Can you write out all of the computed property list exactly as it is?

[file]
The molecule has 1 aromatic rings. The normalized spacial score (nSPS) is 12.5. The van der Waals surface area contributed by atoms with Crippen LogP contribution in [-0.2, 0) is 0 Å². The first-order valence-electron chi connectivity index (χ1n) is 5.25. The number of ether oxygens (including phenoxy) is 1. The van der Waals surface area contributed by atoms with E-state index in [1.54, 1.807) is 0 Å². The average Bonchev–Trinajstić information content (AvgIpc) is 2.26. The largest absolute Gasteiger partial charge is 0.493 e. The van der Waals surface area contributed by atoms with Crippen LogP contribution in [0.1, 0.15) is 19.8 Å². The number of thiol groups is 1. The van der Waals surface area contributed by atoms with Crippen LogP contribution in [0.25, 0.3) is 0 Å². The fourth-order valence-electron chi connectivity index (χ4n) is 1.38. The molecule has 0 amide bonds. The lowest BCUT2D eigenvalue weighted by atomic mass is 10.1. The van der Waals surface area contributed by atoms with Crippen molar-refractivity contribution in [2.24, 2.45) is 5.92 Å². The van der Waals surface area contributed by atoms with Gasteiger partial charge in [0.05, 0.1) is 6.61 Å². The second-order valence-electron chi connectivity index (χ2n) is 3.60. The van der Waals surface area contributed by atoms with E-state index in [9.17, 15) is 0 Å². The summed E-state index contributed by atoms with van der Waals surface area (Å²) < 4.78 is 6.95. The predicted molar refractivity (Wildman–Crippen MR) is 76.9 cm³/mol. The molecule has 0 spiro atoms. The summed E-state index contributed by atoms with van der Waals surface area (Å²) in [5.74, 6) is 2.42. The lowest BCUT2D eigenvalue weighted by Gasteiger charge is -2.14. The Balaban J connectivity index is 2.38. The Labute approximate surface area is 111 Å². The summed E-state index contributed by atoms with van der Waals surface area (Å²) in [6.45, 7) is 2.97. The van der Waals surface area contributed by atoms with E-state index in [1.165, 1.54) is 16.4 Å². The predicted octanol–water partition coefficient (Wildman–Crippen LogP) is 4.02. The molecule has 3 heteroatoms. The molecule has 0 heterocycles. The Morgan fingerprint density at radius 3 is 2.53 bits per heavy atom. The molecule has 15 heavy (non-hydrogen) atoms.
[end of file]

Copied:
The molecule has 1 aromatic rings. The normalized spacial score (nSPS) is 12.5. The van der Waals surface area contributed by atoms with Crippen LogP contribution in [-0.2, 0) is 0 Å². The first-order valence-electron chi connectivity index (χ1n) is 5.25. The number of ether oxygens (including phenoxy) is 1. The van der Waals surface area contributed by atoms with E-state index in [1.54, 1.807) is 0 Å². The average Bonchev–Trinajstić information content (AvgIpc) is 2.26. The largest absolute Gasteiger partial charge is 0.493 e. The van der Waals surface area contributed by atoms with Crippen LogP contribution in [0.1, 0.15) is 19.8 Å². The number of thiol groups is 1. The van der Waals surface area contributed by atoms with Crippen LogP contribution in [0.25, 0.3) is 0 Å². The fourth-order valence-electron chi connectivity index (χ4n) is 1.38. The molecule has 0 amide bonds. The lowest BCUT2D eigenvalue weighted by atomic mass is 10.1. The van der Waals surface area contributed by atoms with Crippen molar-refractivity contribution in [2.24, 2.45) is 5.92 Å². The van der Waals surface area contributed by atoms with Gasteiger partial charge in [0.05, 0.1) is 6.61 Å². The second-order valence-electron chi connectivity index (χ2n) is 3.60. The van der Waals surface area contributed by atoms with E-state index in [9.17, 15) is 0 Å². The summed E-state index contributed by atoms with van der Waals surface area (Å²) < 4.78 is 6.95. The predicted molar refractivity (Wildman–Crippen MR) is 76.9 cm³/mol. The molecule has 0 spiro atoms. The summed E-state index contributed by atoms with van der Waals surface area (Å²) in [5.74, 6) is 2.42. The lowest BCUT2D eigenvalue weighted by Gasteiger charge is -2.14. The Balaban J connectivity index is 2.38. The Labute approximate surface area is 111 Å². The summed E-state index contributed by atoms with van der Waals surface area (Å²) in [6.45, 7) is 2.97. The van der Waals surface area contributed by atoms with E-state index in [1.165, 1.54) is 16.4 Å². The predicted octanol–water partition coefficient (Wildman–Crippen LogP) is 4.02. The molecule has 3 heteroatoms. The molecule has 0 heterocycles. The Morgan fingerprint density at radius 3 is 2.53 bits per heavy atom. The molecule has 15 heavy (non-hydrogen) atoms.